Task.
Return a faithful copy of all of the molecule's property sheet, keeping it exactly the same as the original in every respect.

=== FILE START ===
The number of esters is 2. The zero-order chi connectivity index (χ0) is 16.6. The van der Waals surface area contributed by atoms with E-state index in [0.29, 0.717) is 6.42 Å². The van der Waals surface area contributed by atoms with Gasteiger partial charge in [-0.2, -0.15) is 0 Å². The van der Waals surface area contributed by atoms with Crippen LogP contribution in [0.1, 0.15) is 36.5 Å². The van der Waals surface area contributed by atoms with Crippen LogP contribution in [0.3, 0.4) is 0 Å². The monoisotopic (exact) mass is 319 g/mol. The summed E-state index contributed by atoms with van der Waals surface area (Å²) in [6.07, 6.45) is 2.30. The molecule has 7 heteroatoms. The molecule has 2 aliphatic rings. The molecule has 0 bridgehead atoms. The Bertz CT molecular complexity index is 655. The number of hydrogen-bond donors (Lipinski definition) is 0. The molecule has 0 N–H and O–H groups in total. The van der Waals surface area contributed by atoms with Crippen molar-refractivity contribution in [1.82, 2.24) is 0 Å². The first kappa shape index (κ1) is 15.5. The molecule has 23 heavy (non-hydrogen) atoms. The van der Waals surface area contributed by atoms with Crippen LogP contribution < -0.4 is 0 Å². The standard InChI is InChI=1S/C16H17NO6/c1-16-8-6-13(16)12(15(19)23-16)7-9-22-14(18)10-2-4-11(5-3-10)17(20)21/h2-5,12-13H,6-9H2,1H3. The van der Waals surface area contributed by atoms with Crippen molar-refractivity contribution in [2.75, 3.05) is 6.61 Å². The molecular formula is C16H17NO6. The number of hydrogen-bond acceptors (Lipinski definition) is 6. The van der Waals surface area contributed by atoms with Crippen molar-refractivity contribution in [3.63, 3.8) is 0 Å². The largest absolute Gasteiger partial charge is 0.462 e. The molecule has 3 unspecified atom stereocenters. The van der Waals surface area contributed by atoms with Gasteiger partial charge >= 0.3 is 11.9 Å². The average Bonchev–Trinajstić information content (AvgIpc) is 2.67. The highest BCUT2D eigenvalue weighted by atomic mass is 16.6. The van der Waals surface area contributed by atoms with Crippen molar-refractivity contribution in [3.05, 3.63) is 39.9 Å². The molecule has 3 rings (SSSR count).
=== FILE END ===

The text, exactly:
The number of esters is 2. The zero-order chi connectivity index (χ0) is 16.6. The van der Waals surface area contributed by atoms with E-state index in [0.29, 0.717) is 6.42 Å². The van der Waals surface area contributed by atoms with Gasteiger partial charge in [-0.2, -0.15) is 0 Å². The van der Waals surface area contributed by atoms with Crippen LogP contribution in [0.1, 0.15) is 36.5 Å². The van der Waals surface area contributed by atoms with Crippen LogP contribution in [0.3, 0.4) is 0 Å². The monoisotopic (exact) mass is 319 g/mol. The summed E-state index contributed by atoms with van der Waals surface area (Å²) in [6.07, 6.45) is 2.30. The molecule has 7 heteroatoms. The molecule has 2 aliphatic rings. The molecule has 0 bridgehead atoms. The Bertz CT molecular complexity index is 655. The number of hydrogen-bond donors (Lipinski definition) is 0. The molecule has 0 N–H and O–H groups in total. The van der Waals surface area contributed by atoms with Crippen molar-refractivity contribution in [1.82, 2.24) is 0 Å². The first kappa shape index (κ1) is 15.5. The molecule has 23 heavy (non-hydrogen) atoms. The van der Waals surface area contributed by atoms with Crippen LogP contribution < -0.4 is 0 Å². The standard InChI is InChI=1S/C16H17NO6/c1-16-8-6-13(16)12(15(19)23-16)7-9-22-14(18)10-2-4-11(5-3-10)17(20)21/h2-5,12-13H,6-9H2,1H3. The van der Waals surface area contributed by atoms with Crippen molar-refractivity contribution in [2.75, 3.05) is 6.61 Å². The molecular formula is C16H17NO6. The number of hydrogen-bond acceptors (Lipinski definition) is 6. The van der Waals surface area contributed by atoms with Crippen molar-refractivity contribution in [3.63, 3.8) is 0 Å². The largest absolute Gasteiger partial charge is 0.462 e. The molecule has 3 unspecified atom stereocenters. The van der Waals surface area contributed by atoms with Gasteiger partial charge >= 0.3 is 11.9 Å². The average Bonchev–Trinajstić information content (AvgIpc) is 2.67. The highest BCUT2D eigenvalue weighted by atomic mass is 16.6. The van der Waals surface area contributed by atoms with Crippen molar-refractivity contribution in [3.05, 3.63) is 39.9 Å². The molecule has 3 rings (SSSR count).